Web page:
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15-09-01 ... Super Tagged Spanish American War Battle Relic - Battle of Santiago Harbor ... This relic door knob was part of the historical museum of Captain Charles Roberts 124th Penna.  In July of this year Morphy Auctions sold all of the Roberts family artifacts.  I obtained a few interesting tagged relics, of which this is one.  It is a brass door knob with brown ink tag that reads "Door Knob of Captain's Cabin on Sunken Spanish War Ship Viscaya in Santiago Harbor 1898" A quick check of our instant educator Wikipedia relates the following intersting background on the Viscaya.

"Vizcaya was built at Bilbao, Spain. She was laid down in 1889, launched on 8 July 1891, and completed in 1893. She had two funnels and was fast and well armed ... Her armor was poor: her 11-inch guns had only lightly armored hoods, her 5.5-inch guns were mounted in the open on the upper deck, her armor belt was thin and protected only two-thirds of her length, and she had a high, unprotected freeboard that took much damage during the Battle of Santiago de Cuba. Like other nineteenth-century warships, she was heavily furnished and decorated with wood, which the Spanish failed to remove prior to combat and which would feed fires during the battle. "... At about 0845 hours on 3 July 1898, the Spanish ships got underway. The U.S. squadron sighted the Spanish ships in the channel at about 0935, and theBattle of Santiago de Cuba began ...By 1050, Vizcaya and Cristóbal Colón were the only Spanish ships left. USS Brooklyn now focused on Vizcaya, closing to a range of 950 yards and pounding Vizcaya with numerous 8-inch and 5-inch shell hits, while battleshipsTexasIowaOregon, and Indiana also scored hits. Vizcaya managed to score two 5.5-inch hits on ;Brooklyn, killing the lone American sailor who died in the battle. But at about 1100, Brooklyn scored two punishing 8-inch hits on Vizcaya; one detonated a torpedo in her forward tube and blew a large part of her bow off, and the other knocked down her bridge and set her decorative woodwork and wooden furnishings on fire. When the fire began to cause ready ammunition for the secondary battery to explode, the end was clearly at hand for Vizcaya. At 1106, she turned toward the shore, struck her battle ensign, and ran herself up on the beach.Some of her sailors made it ashore, although they had to beware of Cuban insurgents, who began to shoot the survivors of the wrecked Spanish ships. Others were rescued by American sailors who brought small boats alongside the wrecks to take off survivors. One of those rescued was the commanding officer of Vizcaya, Captain Don Antonio Eulate, who, when brought aboard Iowa, looked at the burning wreck of his ship, raised his hand in salute, and called out " Adios, Vizcaya!" Immediately, as if on cue, the cruiser's forward magazines exploded..." That's a damn fine tale. A lot of history behind a neat little brass relic ... noco ... $275.00 - SOLD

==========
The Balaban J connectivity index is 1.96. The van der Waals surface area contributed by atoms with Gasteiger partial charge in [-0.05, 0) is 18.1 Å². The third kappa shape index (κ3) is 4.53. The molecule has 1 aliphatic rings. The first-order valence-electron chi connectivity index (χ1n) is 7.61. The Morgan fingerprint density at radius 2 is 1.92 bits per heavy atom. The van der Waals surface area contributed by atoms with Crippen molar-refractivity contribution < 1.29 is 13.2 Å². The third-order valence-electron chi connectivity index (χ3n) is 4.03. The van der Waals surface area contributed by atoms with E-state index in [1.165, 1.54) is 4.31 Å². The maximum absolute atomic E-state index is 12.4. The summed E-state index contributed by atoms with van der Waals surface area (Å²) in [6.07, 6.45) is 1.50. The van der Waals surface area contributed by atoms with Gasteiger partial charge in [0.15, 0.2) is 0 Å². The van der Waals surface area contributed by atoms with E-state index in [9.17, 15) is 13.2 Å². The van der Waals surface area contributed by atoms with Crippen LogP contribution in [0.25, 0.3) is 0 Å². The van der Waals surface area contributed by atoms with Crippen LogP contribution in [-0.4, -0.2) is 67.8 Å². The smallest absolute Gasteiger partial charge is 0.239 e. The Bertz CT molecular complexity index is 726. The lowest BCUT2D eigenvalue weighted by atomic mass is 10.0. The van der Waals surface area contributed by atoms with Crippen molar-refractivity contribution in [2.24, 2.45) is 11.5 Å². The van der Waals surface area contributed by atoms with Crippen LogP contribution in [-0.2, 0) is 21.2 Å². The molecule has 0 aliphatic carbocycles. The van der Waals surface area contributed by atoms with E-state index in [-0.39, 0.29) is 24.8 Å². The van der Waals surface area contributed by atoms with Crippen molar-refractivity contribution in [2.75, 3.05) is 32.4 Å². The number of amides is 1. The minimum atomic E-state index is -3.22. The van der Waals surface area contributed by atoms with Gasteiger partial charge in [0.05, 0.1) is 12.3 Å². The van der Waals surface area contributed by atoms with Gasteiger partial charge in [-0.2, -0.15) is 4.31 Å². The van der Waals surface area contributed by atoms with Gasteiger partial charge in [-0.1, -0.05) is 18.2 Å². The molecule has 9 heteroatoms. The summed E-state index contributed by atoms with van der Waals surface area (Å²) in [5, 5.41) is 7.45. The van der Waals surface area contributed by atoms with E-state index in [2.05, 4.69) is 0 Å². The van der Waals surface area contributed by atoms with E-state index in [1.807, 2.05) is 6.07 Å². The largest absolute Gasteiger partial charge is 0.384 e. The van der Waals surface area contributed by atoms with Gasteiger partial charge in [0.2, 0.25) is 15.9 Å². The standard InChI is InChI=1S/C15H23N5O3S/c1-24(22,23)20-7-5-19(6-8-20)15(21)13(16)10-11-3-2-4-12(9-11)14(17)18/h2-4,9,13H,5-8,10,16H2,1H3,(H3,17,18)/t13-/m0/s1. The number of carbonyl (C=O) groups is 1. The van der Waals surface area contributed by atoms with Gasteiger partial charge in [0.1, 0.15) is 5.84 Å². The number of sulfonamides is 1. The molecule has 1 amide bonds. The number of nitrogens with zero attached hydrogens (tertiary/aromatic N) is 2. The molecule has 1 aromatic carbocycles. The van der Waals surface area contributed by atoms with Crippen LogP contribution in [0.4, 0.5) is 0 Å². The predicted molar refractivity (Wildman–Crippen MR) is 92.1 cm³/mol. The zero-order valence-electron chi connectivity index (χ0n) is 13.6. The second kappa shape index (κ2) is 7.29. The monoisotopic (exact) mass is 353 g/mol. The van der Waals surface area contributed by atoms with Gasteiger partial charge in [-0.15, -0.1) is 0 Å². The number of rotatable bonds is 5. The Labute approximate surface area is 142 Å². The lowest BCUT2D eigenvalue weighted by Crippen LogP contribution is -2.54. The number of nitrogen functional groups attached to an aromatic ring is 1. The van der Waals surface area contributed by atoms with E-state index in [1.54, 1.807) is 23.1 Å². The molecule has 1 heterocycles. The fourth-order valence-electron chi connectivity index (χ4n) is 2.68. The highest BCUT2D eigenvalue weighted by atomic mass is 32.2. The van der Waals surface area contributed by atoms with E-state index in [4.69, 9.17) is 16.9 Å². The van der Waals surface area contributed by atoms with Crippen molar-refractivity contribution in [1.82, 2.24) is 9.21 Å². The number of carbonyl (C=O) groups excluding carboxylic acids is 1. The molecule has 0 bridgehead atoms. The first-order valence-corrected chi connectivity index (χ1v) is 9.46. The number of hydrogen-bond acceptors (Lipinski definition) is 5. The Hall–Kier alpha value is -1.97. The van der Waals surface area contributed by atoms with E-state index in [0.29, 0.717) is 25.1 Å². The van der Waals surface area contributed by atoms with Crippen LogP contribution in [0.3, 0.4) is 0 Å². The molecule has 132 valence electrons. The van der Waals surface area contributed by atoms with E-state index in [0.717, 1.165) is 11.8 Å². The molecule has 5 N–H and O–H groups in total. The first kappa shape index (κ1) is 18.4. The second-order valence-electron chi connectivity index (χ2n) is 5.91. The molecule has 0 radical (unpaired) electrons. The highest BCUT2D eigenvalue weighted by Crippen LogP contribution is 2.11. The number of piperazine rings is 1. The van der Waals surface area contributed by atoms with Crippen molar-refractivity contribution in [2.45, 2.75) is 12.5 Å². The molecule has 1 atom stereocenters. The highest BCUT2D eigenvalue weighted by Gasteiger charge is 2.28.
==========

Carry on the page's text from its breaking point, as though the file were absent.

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15-09-02 ... Early War Import Percussion Musket / Swiss? ... An unmarked infantry musket of about .70 caliber, likely Swiss based on the hammer style. If not Swiss, then one of the German states, typical of those brought into North America for both Union and Confederate armies early in the Civil War. 57 ½ inches overall, barrel 42 ½ inches. Hollowed cheek rest in the butt, a number of small letter and number inspection or maker stamps. Script "L" on the top of the barrel. Simple fixed rear sight and front sight mounted on the forward barrel band, bottom mounted bayonet stud. Bands and swivels in place, but no ramrod. Mechanically excellent. Overall about "fine" condition. Smooth dark wood stock with good edges. Metal in the bright with scattered gray and brown age spotting. A very affordable and very displayable Civil War percussion musket ... cej-mil ... $695.00 - SOLD